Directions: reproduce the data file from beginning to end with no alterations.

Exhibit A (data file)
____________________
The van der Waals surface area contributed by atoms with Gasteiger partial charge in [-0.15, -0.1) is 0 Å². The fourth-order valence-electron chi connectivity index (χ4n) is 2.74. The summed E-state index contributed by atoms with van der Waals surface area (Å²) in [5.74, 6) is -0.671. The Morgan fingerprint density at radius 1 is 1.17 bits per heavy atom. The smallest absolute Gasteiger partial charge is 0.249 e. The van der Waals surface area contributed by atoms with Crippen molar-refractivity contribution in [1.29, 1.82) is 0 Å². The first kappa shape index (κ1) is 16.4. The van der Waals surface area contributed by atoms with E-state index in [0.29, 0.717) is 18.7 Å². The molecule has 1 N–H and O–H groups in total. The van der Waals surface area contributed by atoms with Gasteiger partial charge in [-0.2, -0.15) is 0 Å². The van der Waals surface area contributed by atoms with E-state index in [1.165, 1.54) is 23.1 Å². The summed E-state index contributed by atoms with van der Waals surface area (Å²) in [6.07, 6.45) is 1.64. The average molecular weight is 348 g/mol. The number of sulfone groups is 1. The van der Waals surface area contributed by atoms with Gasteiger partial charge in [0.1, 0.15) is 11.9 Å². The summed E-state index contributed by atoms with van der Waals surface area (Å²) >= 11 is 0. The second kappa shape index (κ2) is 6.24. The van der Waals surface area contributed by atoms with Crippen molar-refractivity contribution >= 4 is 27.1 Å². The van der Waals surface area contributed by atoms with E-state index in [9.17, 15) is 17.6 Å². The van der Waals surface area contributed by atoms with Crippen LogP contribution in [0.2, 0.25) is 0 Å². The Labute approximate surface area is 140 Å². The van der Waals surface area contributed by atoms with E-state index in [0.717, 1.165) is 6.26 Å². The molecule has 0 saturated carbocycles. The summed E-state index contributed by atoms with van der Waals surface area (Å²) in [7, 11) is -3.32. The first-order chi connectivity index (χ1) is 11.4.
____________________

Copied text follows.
The van der Waals surface area contributed by atoms with Gasteiger partial charge in [-0.15, -0.1) is 0 Å². The fourth-order valence-electron chi connectivity index (χ4n) is 2.74. The summed E-state index contributed by atoms with van der Waals surface area (Å²) in [5.74, 6) is -0.671. The Morgan fingerprint density at radius 1 is 1.17 bits per heavy atom. The smallest absolute Gasteiger partial charge is 0.249 e. The van der Waals surface area contributed by atoms with Crippen molar-refractivity contribution in [1.29, 1.82) is 0 Å². The first kappa shape index (κ1) is 16.4. The van der Waals surface area contributed by atoms with E-state index in [0.29, 0.717) is 18.7 Å². The molecule has 1 N–H and O–H groups in total. The van der Waals surface area contributed by atoms with Gasteiger partial charge in [-0.2, -0.15) is 0 Å². The van der Waals surface area contributed by atoms with E-state index in [1.165, 1.54) is 23.1 Å². The summed E-state index contributed by atoms with van der Waals surface area (Å²) in [6.07, 6.45) is 1.64. The average molecular weight is 348 g/mol. The number of sulfone groups is 1. The van der Waals surface area contributed by atoms with Gasteiger partial charge in [0.1, 0.15) is 11.9 Å². The summed E-state index contributed by atoms with van der Waals surface area (Å²) >= 11 is 0. The second kappa shape index (κ2) is 6.24. The van der Waals surface area contributed by atoms with Crippen molar-refractivity contribution >= 4 is 27.1 Å². The van der Waals surface area contributed by atoms with E-state index in [9.17, 15) is 17.6 Å². The van der Waals surface area contributed by atoms with Crippen LogP contribution in [0.2, 0.25) is 0 Å². The Labute approximate surface area is 140 Å². The van der Waals surface area contributed by atoms with E-state index in [0.717, 1.165) is 6.26 Å². The molecule has 0 saturated carbocycles. The summed E-state index contributed by atoms with van der Waals surface area (Å²) in [7, 11) is -3.32. The first-order chi connectivity index (χ1) is 11.4.